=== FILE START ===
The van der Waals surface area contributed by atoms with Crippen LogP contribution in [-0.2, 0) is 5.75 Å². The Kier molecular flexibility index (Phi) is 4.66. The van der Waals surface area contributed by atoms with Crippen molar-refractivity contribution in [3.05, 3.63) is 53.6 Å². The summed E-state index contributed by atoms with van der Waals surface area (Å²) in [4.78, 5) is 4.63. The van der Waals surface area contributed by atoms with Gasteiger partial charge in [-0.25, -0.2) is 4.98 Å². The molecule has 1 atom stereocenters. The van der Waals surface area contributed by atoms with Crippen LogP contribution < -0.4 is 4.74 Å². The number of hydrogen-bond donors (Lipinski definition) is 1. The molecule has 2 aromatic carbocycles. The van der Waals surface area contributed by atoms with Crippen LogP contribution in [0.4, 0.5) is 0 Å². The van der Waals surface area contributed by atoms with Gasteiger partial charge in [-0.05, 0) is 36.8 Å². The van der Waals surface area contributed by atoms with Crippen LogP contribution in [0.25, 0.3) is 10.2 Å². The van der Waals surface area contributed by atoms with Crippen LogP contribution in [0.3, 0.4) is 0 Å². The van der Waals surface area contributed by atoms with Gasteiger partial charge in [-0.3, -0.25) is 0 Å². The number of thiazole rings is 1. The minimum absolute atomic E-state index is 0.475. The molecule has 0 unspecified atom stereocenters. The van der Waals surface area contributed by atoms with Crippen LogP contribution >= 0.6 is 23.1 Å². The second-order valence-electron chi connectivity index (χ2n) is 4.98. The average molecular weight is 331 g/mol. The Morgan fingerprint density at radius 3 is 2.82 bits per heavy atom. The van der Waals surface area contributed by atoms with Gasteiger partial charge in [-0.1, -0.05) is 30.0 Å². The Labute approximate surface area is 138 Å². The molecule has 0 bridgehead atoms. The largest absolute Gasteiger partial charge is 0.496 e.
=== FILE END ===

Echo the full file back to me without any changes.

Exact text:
The van der Waals surface area contributed by atoms with Crippen LogP contribution in [-0.2, 0) is 5.75 Å². The Kier molecular flexibility index (Phi) is 4.66. The van der Waals surface area contributed by atoms with Crippen molar-refractivity contribution in [3.05, 3.63) is 53.6 Å². The summed E-state index contributed by atoms with van der Waals surface area (Å²) in [4.78, 5) is 4.63. The van der Waals surface area contributed by atoms with Gasteiger partial charge in [-0.25, -0.2) is 4.98 Å². The molecule has 1 atom stereocenters. The van der Waals surface area contributed by atoms with Crippen LogP contribution < -0.4 is 4.74 Å². The number of hydrogen-bond donors (Lipinski definition) is 1. The molecule has 2 aromatic carbocycles. The van der Waals surface area contributed by atoms with Crippen LogP contribution in [0.4, 0.5) is 0 Å². The van der Waals surface area contributed by atoms with Gasteiger partial charge in [-0.05, 0) is 36.8 Å². The van der Waals surface area contributed by atoms with Crippen LogP contribution in [0.25, 0.3) is 10.2 Å². The van der Waals surface area contributed by atoms with Crippen LogP contribution in [0.3, 0.4) is 0 Å². The van der Waals surface area contributed by atoms with Gasteiger partial charge in [-0.3, -0.25) is 0 Å². The number of thiazole rings is 1. The minimum absolute atomic E-state index is 0.475. The molecule has 0 unspecified atom stereocenters. The van der Waals surface area contributed by atoms with Crippen LogP contribution >= 0.6 is 23.1 Å². The second-order valence-electron chi connectivity index (χ2n) is 4.98. The average molecular weight is 331 g/mol. The Morgan fingerprint density at radius 3 is 2.82 bits per heavy atom. The van der Waals surface area contributed by atoms with Gasteiger partial charge in [-0.1, -0.05) is 30.0 Å². The Labute approximate surface area is 138 Å². The molecule has 0 bridgehead atoms. The largest absolute Gasteiger partial charge is 0.496 e.